STV has always fully supported this, and will automatically display cell data based on your key path setting. However, a lot of the times you simply cannot use this technique because there is an array in the middle, and Apple's own valueForKeyPath method does not support having an array in the middle of your key path. With our new STV 3.2, we've actually introduced our own key path method that does support arrays! With our new method, you could easily call any of the following:

firstInvoiceDate = [myCustomerObject valueForSensibleKeyPath:@"salesData.invoices[0].date"];
lastInvoiceDate = [myCustomerObject valueForSensibleKeyPath:@"salesData.invoices[n].date"];
beforeLastInvoiceDate = [myCustomerObject valueForSensibleKeyPath:@"salesData.invoices[n-1].date"];
//etc.

This new feature becomes especially essential when you're dealing with web services, as many web services return the value you want STV to automatically fetch deep inside an array or even two in its response JSON object. For example, the YouTube search web service returns three video thumbnails in an array, so you'll then need to tell STV exactly which thumbnail to display using the super convenient bindings string. Using this new feature, the bindings string can now look like this:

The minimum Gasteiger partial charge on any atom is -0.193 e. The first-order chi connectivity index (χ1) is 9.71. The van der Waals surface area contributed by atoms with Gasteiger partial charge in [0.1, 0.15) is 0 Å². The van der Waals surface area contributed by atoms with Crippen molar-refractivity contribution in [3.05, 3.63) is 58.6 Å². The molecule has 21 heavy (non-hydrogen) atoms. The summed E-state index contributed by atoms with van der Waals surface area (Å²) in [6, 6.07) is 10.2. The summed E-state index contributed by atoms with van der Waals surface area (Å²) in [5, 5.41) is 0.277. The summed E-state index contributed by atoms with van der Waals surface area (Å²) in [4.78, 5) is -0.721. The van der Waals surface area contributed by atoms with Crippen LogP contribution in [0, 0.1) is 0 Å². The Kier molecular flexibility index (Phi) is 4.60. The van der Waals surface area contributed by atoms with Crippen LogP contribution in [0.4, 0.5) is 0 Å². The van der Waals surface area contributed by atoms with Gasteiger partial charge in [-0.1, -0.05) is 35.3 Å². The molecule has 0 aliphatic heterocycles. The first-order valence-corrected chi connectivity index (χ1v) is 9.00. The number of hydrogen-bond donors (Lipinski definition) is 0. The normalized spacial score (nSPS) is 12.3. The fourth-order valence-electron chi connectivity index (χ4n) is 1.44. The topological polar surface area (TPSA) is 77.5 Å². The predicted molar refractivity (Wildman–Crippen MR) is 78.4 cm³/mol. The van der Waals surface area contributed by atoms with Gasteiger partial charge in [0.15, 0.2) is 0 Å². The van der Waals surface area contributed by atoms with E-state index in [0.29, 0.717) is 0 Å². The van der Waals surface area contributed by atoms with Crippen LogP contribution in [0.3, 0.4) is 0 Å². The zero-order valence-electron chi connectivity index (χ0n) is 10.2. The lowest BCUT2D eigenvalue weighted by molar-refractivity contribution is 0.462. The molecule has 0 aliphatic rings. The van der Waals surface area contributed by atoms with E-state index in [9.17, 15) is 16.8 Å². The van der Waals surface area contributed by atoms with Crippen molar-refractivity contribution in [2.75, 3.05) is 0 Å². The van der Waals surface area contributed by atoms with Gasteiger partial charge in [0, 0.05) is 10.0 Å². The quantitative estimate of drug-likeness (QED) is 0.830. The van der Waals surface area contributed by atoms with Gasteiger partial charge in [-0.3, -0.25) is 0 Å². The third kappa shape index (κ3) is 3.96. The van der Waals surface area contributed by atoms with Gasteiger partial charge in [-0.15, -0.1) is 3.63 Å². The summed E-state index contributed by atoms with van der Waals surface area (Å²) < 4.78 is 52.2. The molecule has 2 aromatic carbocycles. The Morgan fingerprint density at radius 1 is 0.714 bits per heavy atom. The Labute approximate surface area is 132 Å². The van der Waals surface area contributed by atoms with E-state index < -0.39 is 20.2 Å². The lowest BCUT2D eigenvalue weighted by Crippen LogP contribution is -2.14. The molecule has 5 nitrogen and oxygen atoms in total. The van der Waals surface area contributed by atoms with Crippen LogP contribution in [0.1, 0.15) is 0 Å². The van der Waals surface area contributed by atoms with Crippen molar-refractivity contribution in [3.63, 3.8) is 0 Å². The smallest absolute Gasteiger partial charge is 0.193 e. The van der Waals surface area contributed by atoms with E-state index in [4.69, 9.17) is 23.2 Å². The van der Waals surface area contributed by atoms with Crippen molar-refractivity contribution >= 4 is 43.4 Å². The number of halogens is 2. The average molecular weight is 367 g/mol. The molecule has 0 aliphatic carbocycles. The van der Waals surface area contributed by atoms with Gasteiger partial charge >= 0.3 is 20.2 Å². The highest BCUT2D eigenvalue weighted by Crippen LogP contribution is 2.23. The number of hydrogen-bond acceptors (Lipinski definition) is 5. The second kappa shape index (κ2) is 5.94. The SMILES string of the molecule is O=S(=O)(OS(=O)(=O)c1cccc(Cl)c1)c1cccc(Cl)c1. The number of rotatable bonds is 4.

// Automatically fetch and display the video's thumbnail, title, and description
NSString *bindingsString = @"1:media$group.media$thumbnail[1].url; 2:media$group.media$title.$t; 3:media$group.media$description.$t";

To see this in action, you can download the full YouTube web services app here. (requires the STV+WebServices framework)




This is a screen shot of the app

Attached File  YouTube.png   157.41K   159 downloads


New Web Services Features

STV web services binding has quickly gained amazing popularity amongst the STV user community! Usually with only a single page of code, we're able to have STV automatically talk to the web service and display its results in our own custom cells (again, the YouTube app is an excellent example). We've now pushed this a little bit further with these new features:
  • STV now natively supports automatically encoding the username and password using Base64 encoding, and will automatically set the authorization headers for HTTP basic authentication.